Dinner at 6 or 7? A Time-change Tale

White-crowned sparrow and chipping sparrow sharing a feeder. Photo by Shutterstock.

One of the few good things to emerge from the COVID-19 pandemic was the renewed activity in simple, less commercial pastimes. Bread making was rediscovered. Interest surged in baking cookies, knitting, gardening, and all kinds of handcrafts as people re-experienced ways to reduce anxiety and stress levels. And, of course, bird watching and, in particular, bird feeding flourished. With the growing number of new converts to birding, the number of questions also mushroomed. 

I can readily answer most questions I receive about birds. But, occasionally, I get one that comes out of left field. Or, as happened last October, I got a question that was so simple and the answer so obvious that I was not exactly sure how best to answer it.  

I received a panicked call from a new birder who explained she was anxious about the impending switch from daylight saving time back to standard time. She was concerned that the time change would confuse the birds using her birdfeeder. She carefully explained that her birds usually make their last visit of the day to her feeder at twilight, around 7 p.m., just as it is starting to get dark. Then, before it gets totally dark, she takes her feeder indoors until morning so the night creatures won’t get at it.   

How, she wondered, will her birds know that we switched time? After the time switch, if the birds show up for their usual 7 p.m. feeding time, it will no longer be twilight—it will be dark. This week’s 7 p.m. would have been 8 p.m. last week. The sun will have set. They might not see any food. How do they know about the time change? Who tells them? 

Pine siskins gorge at a backyard feeder. Photo by Shutterstock.

 

I had to pause before answering her question. She was somewhat confused. The clock time change has no effect on the birds. They don’t use clocks or watches, so they never really know what time it is. A bird doesn’t know (or care) if it is 6:00 or 7:00,  or if it is a.m. or p.m., or Monday or Tuesday. Those are artificial measurements created by humans for other humans.  Birds simply live in the moment and judge the time of day using an internal clock based on the position of the sun. In their world, when the sun rises, the day begins. It doesn’t matter whether we humans call it 5 a.m., 6 a.m., or 7 a.m. To a bird, it is sunrise. That is all the bird needs to know. And when the sun goes down, it is nighttime.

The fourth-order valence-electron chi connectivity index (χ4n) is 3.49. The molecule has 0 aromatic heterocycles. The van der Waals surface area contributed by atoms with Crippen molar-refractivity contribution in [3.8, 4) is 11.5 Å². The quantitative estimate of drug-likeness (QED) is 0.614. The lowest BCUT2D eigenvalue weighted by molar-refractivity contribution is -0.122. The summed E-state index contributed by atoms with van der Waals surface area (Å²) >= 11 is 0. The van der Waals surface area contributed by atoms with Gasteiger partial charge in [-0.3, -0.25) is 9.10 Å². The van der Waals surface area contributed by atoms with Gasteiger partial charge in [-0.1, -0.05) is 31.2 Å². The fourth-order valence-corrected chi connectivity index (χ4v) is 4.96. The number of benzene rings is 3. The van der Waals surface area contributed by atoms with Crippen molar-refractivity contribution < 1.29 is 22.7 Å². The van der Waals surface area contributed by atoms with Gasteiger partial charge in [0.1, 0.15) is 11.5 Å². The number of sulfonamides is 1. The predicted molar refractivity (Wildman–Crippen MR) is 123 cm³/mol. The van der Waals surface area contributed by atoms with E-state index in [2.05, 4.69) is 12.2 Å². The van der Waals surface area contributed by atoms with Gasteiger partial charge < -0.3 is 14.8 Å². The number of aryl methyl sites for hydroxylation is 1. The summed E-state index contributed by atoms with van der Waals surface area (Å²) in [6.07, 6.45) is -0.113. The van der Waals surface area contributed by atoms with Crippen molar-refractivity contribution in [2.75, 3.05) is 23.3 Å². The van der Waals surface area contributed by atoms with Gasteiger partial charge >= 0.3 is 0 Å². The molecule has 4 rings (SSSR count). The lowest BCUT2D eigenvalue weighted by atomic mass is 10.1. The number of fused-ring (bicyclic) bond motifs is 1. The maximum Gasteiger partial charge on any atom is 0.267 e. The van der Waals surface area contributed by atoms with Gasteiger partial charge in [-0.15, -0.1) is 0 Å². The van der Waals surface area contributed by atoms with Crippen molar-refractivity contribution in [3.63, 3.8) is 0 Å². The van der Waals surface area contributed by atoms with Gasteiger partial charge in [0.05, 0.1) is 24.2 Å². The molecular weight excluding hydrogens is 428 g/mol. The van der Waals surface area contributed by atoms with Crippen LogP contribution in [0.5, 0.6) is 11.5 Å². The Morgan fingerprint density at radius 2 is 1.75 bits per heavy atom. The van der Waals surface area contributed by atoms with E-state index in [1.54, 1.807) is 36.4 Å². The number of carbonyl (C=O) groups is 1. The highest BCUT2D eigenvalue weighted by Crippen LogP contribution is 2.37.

So, the woman really does not have to worry about warning her birds about the upcoming change from daylight to standard time. The birds don’t care. During DST she noted that, based on her clock, the birds arrived at her feeder around 7 p.m. Now, during standard time, she will see them at 6 p.m., seemingly one hour earlier. But from the birds’ perspective, they will continue to arrive at the same time every day—about one hour before sunset. Their schedule doesn’t change at all; it just seems that way to us. 

A similar apparent time shift will also appear to happen in the morning. Let’s say you enjoy having your first cup of coffee while watching the chickadees at your bird feeder.  During DST, that may have been around 7:30 a.m. for you (two hours after sunrise for the birds). Once we change to standard time, you might have to get up one hour earlier to enjoy breakfast with the chickadees. But the chickadees will continue arriving at the same time—two hours after sunrise.   

Black-capped chickadee at suet feeder. Photo by C. Putnam / Wikimedia.

I admit, the biannual shift between daylight and standard time is always a bit confusing. I am never sure whether I will be gaining or losing one hour of sleep. I rely on the old adage “Spring forward, fall back” to correctly adjust all my clocks. (And I should also confess that after recently purchasing a new car, it took me three days to properly adjust the clock. In the interim, I was never totally sure of the exact time or whether I would be one hour early or late for a scheduled appointment.) But after a week I’m adjusted to the new time, so it really doesn’t matter. 

The birds have a better system. They live every day in a mindful way, unrushed by the clock. 

So how did I answer the woman’s concern? I took the easy way out. I assured her she didn’t have to worry or warn the birds about the time change. I said it was just one of many innate instincts that birds are born with. That’s how robins know that they should eat worms and not sunflower seeds. Or how baby birds know that hawks can be dangerous even though they have never seen one before. I asked if she had a pet, a dog or a cat? Who tells her pets about the time change? They just seem to adjust automatically. 

That answer seemed to satisfy her.   

White-breasted nuthatch eating birdseed from a backyard feeder. Photo by Shutterstock.

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